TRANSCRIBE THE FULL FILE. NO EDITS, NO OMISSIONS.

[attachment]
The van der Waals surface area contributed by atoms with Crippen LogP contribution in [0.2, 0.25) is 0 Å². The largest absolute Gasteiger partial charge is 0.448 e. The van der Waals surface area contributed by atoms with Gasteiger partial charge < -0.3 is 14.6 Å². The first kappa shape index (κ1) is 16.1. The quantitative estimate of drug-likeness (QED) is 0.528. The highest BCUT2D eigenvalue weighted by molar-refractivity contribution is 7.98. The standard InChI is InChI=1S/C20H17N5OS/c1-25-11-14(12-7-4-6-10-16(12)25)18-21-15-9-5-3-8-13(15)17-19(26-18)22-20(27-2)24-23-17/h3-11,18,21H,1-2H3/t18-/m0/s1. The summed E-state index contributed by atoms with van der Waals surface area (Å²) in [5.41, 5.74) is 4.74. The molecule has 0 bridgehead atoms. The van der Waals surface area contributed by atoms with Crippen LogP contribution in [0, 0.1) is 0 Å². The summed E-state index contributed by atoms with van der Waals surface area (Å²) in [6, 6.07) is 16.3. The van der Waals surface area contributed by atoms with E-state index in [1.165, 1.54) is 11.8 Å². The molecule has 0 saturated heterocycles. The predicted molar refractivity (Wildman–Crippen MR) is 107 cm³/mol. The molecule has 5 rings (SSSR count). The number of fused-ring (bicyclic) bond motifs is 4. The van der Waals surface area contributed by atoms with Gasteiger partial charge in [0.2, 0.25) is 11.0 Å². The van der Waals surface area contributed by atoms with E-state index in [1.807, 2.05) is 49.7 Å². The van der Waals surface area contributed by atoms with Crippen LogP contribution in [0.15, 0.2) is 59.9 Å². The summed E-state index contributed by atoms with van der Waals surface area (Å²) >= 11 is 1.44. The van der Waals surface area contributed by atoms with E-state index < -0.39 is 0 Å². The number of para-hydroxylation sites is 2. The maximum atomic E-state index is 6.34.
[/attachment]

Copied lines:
The van der Waals surface area contributed by atoms with Crippen LogP contribution in [0.2, 0.25) is 0 Å². The largest absolute Gasteiger partial charge is 0.448 e. The van der Waals surface area contributed by atoms with Gasteiger partial charge < -0.3 is 14.6 Å². The first kappa shape index (κ1) is 16.1. The quantitative estimate of drug-likeness (QED) is 0.528. The highest BCUT2D eigenvalue weighted by molar-refractivity contribution is 7.98. The standard InChI is InChI=1S/C20H17N5OS/c1-25-11-14(12-7-4-6-10-16(12)25)18-21-15-9-5-3-8-13(15)17-19(26-18)22-20(27-2)24-23-17/h3-11,18,21H,1-2H3/t18-/m0/s1. The summed E-state index contributed by atoms with van der Waals surface area (Å²) in [5.41, 5.74) is 4.74. The molecule has 0 bridgehead atoms. The van der Waals surface area contributed by atoms with Crippen LogP contribution in [0, 0.1) is 0 Å². The summed E-state index contributed by atoms with van der Waals surface area (Å²) in [6, 6.07) is 16.3. The van der Waals surface area contributed by atoms with E-state index in [1.165, 1.54) is 11.8 Å². The molecule has 0 saturated heterocycles. The predicted molar refractivity (Wildman–Crippen MR) is 107 cm³/mol. The molecule has 5 rings (SSSR count). The number of fused-ring (bicyclic) bond motifs is 4. The van der Waals surface area contributed by atoms with Gasteiger partial charge in [0.2, 0.25) is 11.0 Å². The van der Waals surface area contributed by atoms with E-state index in [1.807, 2.05) is 49.7 Å². The van der Waals surface area contributed by atoms with Crippen LogP contribution in [0.15, 0.2) is 59.9 Å². The summed E-state index contributed by atoms with van der Waals surface area (Å²) >= 11 is 1.44. The van der Waals surface area contributed by atoms with E-state index < -0.39 is 0 Å². The number of para-hydroxylation sites is 2. The maximum atomic E-state index is 6.34.